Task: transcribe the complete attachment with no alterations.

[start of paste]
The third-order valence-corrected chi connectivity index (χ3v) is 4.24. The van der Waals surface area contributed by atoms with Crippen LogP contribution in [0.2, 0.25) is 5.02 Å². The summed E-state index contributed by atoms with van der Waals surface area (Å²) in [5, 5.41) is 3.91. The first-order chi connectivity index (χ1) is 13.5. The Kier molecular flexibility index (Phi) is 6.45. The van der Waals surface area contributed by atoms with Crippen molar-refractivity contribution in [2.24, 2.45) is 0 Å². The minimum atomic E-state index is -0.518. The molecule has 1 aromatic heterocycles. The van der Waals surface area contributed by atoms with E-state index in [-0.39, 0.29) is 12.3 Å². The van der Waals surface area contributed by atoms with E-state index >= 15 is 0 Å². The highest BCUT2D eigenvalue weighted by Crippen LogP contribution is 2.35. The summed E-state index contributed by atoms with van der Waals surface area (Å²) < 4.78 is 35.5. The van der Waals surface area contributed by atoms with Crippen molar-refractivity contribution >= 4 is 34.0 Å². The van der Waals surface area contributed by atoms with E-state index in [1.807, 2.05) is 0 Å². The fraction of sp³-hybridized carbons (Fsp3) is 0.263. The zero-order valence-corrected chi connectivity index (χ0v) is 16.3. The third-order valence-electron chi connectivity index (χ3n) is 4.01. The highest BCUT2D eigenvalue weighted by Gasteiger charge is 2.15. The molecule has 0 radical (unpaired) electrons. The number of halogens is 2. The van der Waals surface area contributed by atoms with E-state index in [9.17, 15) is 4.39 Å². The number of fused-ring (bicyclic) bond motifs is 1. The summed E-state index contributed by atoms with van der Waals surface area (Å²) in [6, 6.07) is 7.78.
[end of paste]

The third-order valence-corrected chi connectivity index (χ3v) is 4.24. The van der Waals surface area contributed by atoms with Crippen LogP contribution in [0.2, 0.25) is 5.02 Å². The summed E-state index contributed by atoms with van der Waals surface area (Å²) in [5, 5.41) is 3.91. The first-order chi connectivity index (χ1) is 13.5. The Kier molecular flexibility index (Phi) is 6.45. The van der Waals surface area contributed by atoms with Crippen molar-refractivity contribution in [2.24, 2.45) is 0 Å². The minimum atomic E-state index is -0.518. The molecule has 1 aromatic heterocycles. The van der Waals surface area contributed by atoms with E-state index in [-0.39, 0.29) is 12.3 Å². The van der Waals surface area contributed by atoms with E-state index >= 15 is 0 Å². The highest BCUT2D eigenvalue weighted by Crippen LogP contribution is 2.35. The summed E-state index contributed by atoms with van der Waals surface area (Å²) < 4.78 is 35.5. The van der Waals surface area contributed by atoms with Crippen molar-refractivity contribution >= 4 is 34.0 Å². The van der Waals surface area contributed by atoms with E-state index in [1.807, 2.05) is 0 Å². The fraction of sp³-hybridized carbons (Fsp3) is 0.263. The zero-order valence-corrected chi connectivity index (χ0v) is 16.3. The third-order valence-electron chi connectivity index (χ3n) is 4.01. The highest BCUT2D eigenvalue weighted by Gasteiger charge is 2.15. The molecule has 0 radical (unpaired) electrons. The number of halogens is 2. The van der Waals surface area contributed by atoms with E-state index in [9.17, 15) is 4.39 Å². The number of fused-ring (bicyclic) bond motifs is 1. The summed E-state index contributed by atoms with van der Waals surface area (Å²) in [6, 6.07) is 7.78.